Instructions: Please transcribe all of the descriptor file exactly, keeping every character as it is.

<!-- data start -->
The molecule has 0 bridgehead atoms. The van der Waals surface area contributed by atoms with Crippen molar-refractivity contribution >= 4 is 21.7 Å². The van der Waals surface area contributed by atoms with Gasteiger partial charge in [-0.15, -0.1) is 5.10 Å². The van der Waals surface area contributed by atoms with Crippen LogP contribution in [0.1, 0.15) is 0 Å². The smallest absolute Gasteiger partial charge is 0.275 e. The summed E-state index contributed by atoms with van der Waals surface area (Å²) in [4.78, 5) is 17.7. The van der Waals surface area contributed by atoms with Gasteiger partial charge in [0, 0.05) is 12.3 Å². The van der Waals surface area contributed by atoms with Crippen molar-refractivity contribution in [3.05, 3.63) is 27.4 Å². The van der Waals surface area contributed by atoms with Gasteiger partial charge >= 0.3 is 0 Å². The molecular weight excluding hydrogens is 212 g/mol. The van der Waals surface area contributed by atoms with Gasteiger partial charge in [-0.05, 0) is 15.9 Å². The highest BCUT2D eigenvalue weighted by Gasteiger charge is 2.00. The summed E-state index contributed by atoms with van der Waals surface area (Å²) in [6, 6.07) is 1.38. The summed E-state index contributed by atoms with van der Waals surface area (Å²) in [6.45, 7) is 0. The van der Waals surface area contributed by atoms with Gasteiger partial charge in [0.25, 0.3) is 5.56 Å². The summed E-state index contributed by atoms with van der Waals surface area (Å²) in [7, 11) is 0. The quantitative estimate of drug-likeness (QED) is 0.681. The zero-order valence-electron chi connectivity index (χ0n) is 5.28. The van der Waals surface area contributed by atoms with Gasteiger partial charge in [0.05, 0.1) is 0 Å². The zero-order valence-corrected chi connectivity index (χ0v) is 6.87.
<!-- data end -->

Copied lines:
The molecule has 0 bridgehead atoms. The van der Waals surface area contributed by atoms with Crippen molar-refractivity contribution >= 4 is 21.7 Å². The van der Waals surface area contributed by atoms with Gasteiger partial charge in [-0.15, -0.1) is 5.10 Å². The van der Waals surface area contributed by atoms with Crippen LogP contribution in [0.1, 0.15) is 0 Å². The smallest absolute Gasteiger partial charge is 0.275 e. The summed E-state index contributed by atoms with van der Waals surface area (Å²) in [4.78, 5) is 17.7. The van der Waals surface area contributed by atoms with Gasteiger partial charge in [0, 0.05) is 12.3 Å². The van der Waals surface area contributed by atoms with Crippen molar-refractivity contribution in [3.05, 3.63) is 27.4 Å². The van der Waals surface area contributed by atoms with Gasteiger partial charge >= 0.3 is 0 Å². The molecular weight excluding hydrogens is 212 g/mol. The van der Waals surface area contributed by atoms with Gasteiger partial charge in [-0.05, 0) is 15.9 Å². The highest BCUT2D eigenvalue weighted by Gasteiger charge is 2.00. The summed E-state index contributed by atoms with van der Waals surface area (Å²) in [6, 6.07) is 1.38. The summed E-state index contributed by atoms with van der Waals surface area (Å²) in [6.45, 7) is 0. The van der Waals surface area contributed by atoms with Gasteiger partial charge in [0.25, 0.3) is 5.56 Å². The summed E-state index contributed by atoms with van der Waals surface area (Å²) in [7, 11) is 0. The quantitative estimate of drug-likeness (QED) is 0.681. The zero-order valence-electron chi connectivity index (χ0n) is 5.28. The van der Waals surface area contributed by atoms with Gasteiger partial charge in [0.05, 0.1) is 0 Å². The zero-order valence-corrected chi connectivity index (χ0v) is 6.87.